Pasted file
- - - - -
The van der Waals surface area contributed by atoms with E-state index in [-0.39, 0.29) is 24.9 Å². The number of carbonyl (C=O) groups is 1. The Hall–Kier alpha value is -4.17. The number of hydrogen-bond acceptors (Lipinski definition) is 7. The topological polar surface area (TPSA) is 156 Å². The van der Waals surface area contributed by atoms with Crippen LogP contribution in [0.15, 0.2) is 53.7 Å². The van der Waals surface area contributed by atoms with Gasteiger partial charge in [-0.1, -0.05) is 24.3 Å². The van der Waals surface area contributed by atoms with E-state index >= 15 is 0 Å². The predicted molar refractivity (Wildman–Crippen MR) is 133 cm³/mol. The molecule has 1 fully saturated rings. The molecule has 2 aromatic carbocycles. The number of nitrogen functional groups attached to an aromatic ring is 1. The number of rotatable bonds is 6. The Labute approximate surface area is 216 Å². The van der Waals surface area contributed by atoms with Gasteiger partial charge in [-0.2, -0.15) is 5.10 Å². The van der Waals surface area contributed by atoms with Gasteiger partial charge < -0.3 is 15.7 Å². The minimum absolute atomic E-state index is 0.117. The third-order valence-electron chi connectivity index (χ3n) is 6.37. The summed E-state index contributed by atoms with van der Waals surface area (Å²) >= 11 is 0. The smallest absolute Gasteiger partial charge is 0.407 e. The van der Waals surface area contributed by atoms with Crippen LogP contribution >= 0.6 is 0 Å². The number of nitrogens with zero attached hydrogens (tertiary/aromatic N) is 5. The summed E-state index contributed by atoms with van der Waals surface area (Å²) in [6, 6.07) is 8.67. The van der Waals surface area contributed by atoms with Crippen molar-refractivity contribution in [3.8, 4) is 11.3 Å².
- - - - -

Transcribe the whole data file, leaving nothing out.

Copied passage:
The van der Waals surface area contributed by atoms with E-state index in [-0.39, 0.29) is 24.9 Å². The number of carbonyl (C=O) groups is 1. The Hall–Kier alpha value is -4.17. The number of hydrogen-bond acceptors (Lipinski definition) is 7. The topological polar surface area (TPSA) is 156 Å². The van der Waals surface area contributed by atoms with Crippen LogP contribution in [0.15, 0.2) is 53.7 Å². The van der Waals surface area contributed by atoms with Gasteiger partial charge in [-0.1, -0.05) is 24.3 Å². The van der Waals surface area contributed by atoms with E-state index >= 15 is 0 Å². The predicted molar refractivity (Wildman–Crippen MR) is 133 cm³/mol. The molecule has 1 fully saturated rings. The molecule has 2 aromatic carbocycles. The number of nitrogen functional groups attached to an aromatic ring is 1. The number of rotatable bonds is 6. The Labute approximate surface area is 216 Å². The van der Waals surface area contributed by atoms with Gasteiger partial charge in [-0.2, -0.15) is 5.10 Å². The van der Waals surface area contributed by atoms with Gasteiger partial charge < -0.3 is 15.7 Å². The minimum absolute atomic E-state index is 0.117. The third-order valence-electron chi connectivity index (χ3n) is 6.37. The summed E-state index contributed by atoms with van der Waals surface area (Å²) >= 11 is 0. The smallest absolute Gasteiger partial charge is 0.407 e. The van der Waals surface area contributed by atoms with Crippen LogP contribution >= 0.6 is 0 Å². The number of nitrogens with zero attached hydrogens (tertiary/aromatic N) is 5. The summed E-state index contributed by atoms with van der Waals surface area (Å²) in [6, 6.07) is 8.67. The van der Waals surface area contributed by atoms with Crippen molar-refractivity contribution in [3.8, 4) is 11.3 Å².